I think the meta will shift to tank meta where teams will run at least three tanks. I think that Moira and Lucio will get a lot more play time. People don’t know how much AoE healing that is. When you guys are all clumped, the tanks can’t die. It’s crazy. There’s so much healing. If people remember back when Ana came out, it was all about building ults fast. It’s similar with Moira. I think she’s going to need a bit of an ult nerf. She’s getting it way too fast. It feels like season 3 Ana where you tell your team to just take hits and build ults.

If there were a need for a significant patch change in the future, do you think that they’d implement the patch immediately or after a stage?

If something was incredibly broken, I feel like they would hotfix it. As long as it’s not game breaking, I don’t think they’d patch in the middle of a stage.

General thoughts on collegiate Overwatch teams?

I think collegiate Overwatch being there is really good. I was on a collegiate team myself back when I used to play League of Legends. It’s a little bit weird though because if you look at traditional sports, people go from college sports into the professional scene. In esports, the transition from the collegiate scene to the pro scene isn’t really there. You don’t really hear about great college players going into professional esports. I’m a little disappointed that the transition isn’t as smooth but I feel like in the future especially with the Overwatch League being so well made and produced, I feel that it’s set a good future for aspiring talent out there

UC Berkeley, UC Irvine, UC San Diego, and University of Toronto are in the Fiesta Bowl Overwatch Collegiate Championship. Who are you rooting for?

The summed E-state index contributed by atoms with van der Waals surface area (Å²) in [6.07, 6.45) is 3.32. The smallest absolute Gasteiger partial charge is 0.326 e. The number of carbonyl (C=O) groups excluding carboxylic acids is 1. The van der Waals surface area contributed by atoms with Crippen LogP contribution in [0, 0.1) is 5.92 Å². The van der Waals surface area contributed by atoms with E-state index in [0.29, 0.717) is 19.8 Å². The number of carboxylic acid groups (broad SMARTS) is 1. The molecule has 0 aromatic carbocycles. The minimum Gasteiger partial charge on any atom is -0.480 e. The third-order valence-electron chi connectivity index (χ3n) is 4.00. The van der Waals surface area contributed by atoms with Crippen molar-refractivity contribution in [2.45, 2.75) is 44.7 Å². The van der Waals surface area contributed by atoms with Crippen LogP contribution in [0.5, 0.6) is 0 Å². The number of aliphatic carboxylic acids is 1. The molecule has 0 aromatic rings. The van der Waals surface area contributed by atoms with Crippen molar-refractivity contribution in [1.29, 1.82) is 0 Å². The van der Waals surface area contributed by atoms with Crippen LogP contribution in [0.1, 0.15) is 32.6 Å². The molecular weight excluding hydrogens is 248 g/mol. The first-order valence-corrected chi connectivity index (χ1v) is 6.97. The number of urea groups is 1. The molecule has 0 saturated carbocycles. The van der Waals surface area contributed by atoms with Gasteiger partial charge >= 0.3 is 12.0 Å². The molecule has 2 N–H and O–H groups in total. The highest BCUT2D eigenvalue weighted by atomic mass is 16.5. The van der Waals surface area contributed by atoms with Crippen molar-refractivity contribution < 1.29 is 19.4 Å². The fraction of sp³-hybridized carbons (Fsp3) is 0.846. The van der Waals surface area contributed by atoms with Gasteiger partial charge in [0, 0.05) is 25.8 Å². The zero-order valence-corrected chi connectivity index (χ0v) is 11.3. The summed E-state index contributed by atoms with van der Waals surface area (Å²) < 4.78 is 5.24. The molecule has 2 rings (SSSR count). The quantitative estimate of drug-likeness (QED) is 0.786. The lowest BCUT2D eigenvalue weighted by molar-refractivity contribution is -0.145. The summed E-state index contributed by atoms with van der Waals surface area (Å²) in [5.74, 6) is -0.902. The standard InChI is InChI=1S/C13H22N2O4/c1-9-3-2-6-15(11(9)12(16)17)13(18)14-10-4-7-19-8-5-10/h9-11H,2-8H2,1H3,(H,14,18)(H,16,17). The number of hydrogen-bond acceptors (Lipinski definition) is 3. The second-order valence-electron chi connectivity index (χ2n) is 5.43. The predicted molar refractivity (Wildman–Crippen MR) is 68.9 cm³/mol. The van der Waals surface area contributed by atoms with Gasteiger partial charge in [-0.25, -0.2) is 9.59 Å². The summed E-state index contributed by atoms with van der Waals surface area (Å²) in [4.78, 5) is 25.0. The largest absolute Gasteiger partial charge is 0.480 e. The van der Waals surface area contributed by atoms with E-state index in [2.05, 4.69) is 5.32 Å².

I gotta root for my boys from San Diego!

[Bischu smiles and laughs]

Advice/ tips for players looking to go pro after collegiate?

It’s really up to them. I was only going to college for a year and I saw a good opportunity and took it. It’s not as scary as it seems. If anyone puts in the effort and remembers that they’re doing it for themselves, they can do it. I forget it sometimes too. I just play and then I get complacent and then I stop practicing and stop watching vods. Every day someone else is doing all of that. As long as you put in the effort anyone can do it, and don’t be too scared.

So you guys are hosting a college night and meet and greet today at the Guildhall. Do you think you could beat Surefour at Connect 4?

I don’t know. He’s pretty big brain so we’ll see. I’m pretty confident too, but Surefour is definitely the main boss here.

Any advice for climbing solo queue?

Play D.Va.

[Bischu laughs]


To my family who supported me through all of this. I’m happy that they’re happy with where I am. I was stressed out and they were just as stressed out. I’m really happy with how everything turned out and they still support me. Big shoutouts to the fans. None this would’ve been possible without the fans. We would just be here (College Night at Guidhall in LA) in an empty bar.

Thank you so much to Agilities and Bischu for their time and good luck on their future matches. Follow their teams LA Valiant and LA Gladiators. Player photos taken by Robert Paul for Blizzard Entertainment. College Night photos taken by Oshin Tudayan.

Why Gamers Should Read Black Authors

by | Sep 24, 2020, 7:30AM PDT

Years from now when people ask “where were you in 2020?” I will respond, “online, and I hated every second of it.”